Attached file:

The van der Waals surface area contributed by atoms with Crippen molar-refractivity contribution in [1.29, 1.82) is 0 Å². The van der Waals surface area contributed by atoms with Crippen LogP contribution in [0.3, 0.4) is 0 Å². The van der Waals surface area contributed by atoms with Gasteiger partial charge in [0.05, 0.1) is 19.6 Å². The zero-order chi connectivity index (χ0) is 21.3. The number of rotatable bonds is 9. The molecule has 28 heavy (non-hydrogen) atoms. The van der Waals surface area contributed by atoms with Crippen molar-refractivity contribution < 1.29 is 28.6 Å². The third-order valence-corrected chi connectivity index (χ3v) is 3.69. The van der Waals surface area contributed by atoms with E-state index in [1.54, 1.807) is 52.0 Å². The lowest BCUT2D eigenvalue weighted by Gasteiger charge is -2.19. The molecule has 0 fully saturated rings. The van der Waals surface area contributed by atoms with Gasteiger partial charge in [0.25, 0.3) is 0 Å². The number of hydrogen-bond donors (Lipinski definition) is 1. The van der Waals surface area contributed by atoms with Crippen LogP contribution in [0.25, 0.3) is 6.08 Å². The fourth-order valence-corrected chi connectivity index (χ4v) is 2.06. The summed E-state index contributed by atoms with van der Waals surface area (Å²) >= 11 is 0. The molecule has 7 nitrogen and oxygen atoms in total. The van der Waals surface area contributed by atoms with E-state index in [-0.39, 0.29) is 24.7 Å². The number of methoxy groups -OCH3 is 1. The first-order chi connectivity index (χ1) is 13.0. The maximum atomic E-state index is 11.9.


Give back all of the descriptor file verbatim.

The van der Waals surface area contributed by atoms with Crippen molar-refractivity contribution in [1.29, 1.82) is 0 Å². The van der Waals surface area contributed by atoms with Crippen LogP contribution in [0.3, 0.4) is 0 Å². The van der Waals surface area contributed by atoms with Gasteiger partial charge in [0.05, 0.1) is 19.6 Å². The zero-order chi connectivity index (χ0) is 21.3. The number of rotatable bonds is 9. The molecule has 28 heavy (non-hydrogen) atoms. The van der Waals surface area contributed by atoms with Crippen molar-refractivity contribution < 1.29 is 28.6 Å². The third-order valence-corrected chi connectivity index (χ3v) is 3.69. The van der Waals surface area contributed by atoms with E-state index in [1.54, 1.807) is 52.0 Å². The lowest BCUT2D eigenvalue weighted by Gasteiger charge is -2.19. The molecule has 0 fully saturated rings. The van der Waals surface area contributed by atoms with Gasteiger partial charge in [0.25, 0.3) is 0 Å². The number of hydrogen-bond donors (Lipinski definition) is 1. The van der Waals surface area contributed by atoms with Crippen LogP contribution in [0.25, 0.3) is 6.08 Å². The fourth-order valence-corrected chi connectivity index (χ4v) is 2.06. The summed E-state index contributed by atoms with van der Waals surface area (Å²) >= 11 is 0. The molecule has 7 nitrogen and oxygen atoms in total. The van der Waals surface area contributed by atoms with E-state index in [-0.39, 0.29) is 24.7 Å². The number of methoxy groups -OCH3 is 1. The first-order chi connectivity index (χ1) is 13.0. The maximum atomic E-state index is 11.9.